Pneumococcal vaccine reduces the incidence of middle ear infection and pneumonia

Infection with Streptococcus pneumoniae bacteria can cause serious illness and death. Invasive pneumococcal disease is responsible for about 200 deaths each year among children under 5 years old.

Pneumococcal conjugate vaccine can help prevent serious pneumococcal disease, such as meningitis and blood infections. It can also prevent some ear infections.

A new study shows the vaccine reduces the incidence of middle ear infection and pneumonia. "This highlights that the vaccine significantly decreases illnesses in children and reinforces its importance in our public health efforts," said Dr. Kathy Poehling, assistant professor of Pediatrics at Vanderbilt University Medical Center and Vanderbilt Children's Hospital in Nashville.

The pneumococcal conjugate vaccine is well known to control bacterial meningitis and bacteremia -- a bacterial infection in the blood system -- but doctors needed good evidence that it helped control other illnesses.

Ear infections (otitis media) and pneumonia are common infections in children; there are more than seven million cases of ear infection and more than one half million cases of pneumonia each year.

Poehling and colleagues studied data from Tennessee's Medicaid records and from three commercial insurance companies in upstate New York. They found that after routine vaccination with the pneumococcal conjugate vaccine began children in Tennessee younger than 2 years old had 7 percent fewer cases of otitis media in Tennessee; 20 percent of these children New York got ear infections.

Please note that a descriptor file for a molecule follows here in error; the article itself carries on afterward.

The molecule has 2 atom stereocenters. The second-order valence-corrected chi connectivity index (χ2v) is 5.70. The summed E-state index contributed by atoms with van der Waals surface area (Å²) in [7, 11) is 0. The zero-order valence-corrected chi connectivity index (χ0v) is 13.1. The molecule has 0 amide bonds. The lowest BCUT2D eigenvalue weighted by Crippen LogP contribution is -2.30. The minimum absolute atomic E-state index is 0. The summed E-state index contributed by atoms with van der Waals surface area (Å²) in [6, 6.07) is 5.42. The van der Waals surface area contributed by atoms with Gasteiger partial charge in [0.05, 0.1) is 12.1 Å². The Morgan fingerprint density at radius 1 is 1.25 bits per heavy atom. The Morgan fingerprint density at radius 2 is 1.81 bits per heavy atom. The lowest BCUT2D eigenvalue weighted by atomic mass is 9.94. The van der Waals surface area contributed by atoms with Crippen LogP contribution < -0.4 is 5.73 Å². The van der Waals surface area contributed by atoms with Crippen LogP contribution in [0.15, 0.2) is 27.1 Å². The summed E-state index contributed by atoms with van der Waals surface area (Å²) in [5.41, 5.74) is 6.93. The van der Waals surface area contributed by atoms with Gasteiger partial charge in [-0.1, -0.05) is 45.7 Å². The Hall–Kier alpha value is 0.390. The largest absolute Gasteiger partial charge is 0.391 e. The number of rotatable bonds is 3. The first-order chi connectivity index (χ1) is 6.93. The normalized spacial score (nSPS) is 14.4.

Likewise, there were 17 percent fewer cases of pneumonia in Tennessee and 30 percent fewer cases in New York. These translate to about 10 fewer doctor visits, per 100 children, in Tennessee for ear infections and 40 fewer in New York; there were two fewer visits, per 100, for pneumonia in Tennessee and four fewer in New York.

"The cost control implications -- reducing emergency department and outpatient visits -- are also very important," Poehling said.

The study provides "the first data that demonstrate a decline in all pneumococcal-related diseases, not just invasive disease, in children aged younger than 2 years since the introduction of pneumococcal conjugate vaccine in the United States," Poehling and colleagues wrote in the journal "Pediatrics."

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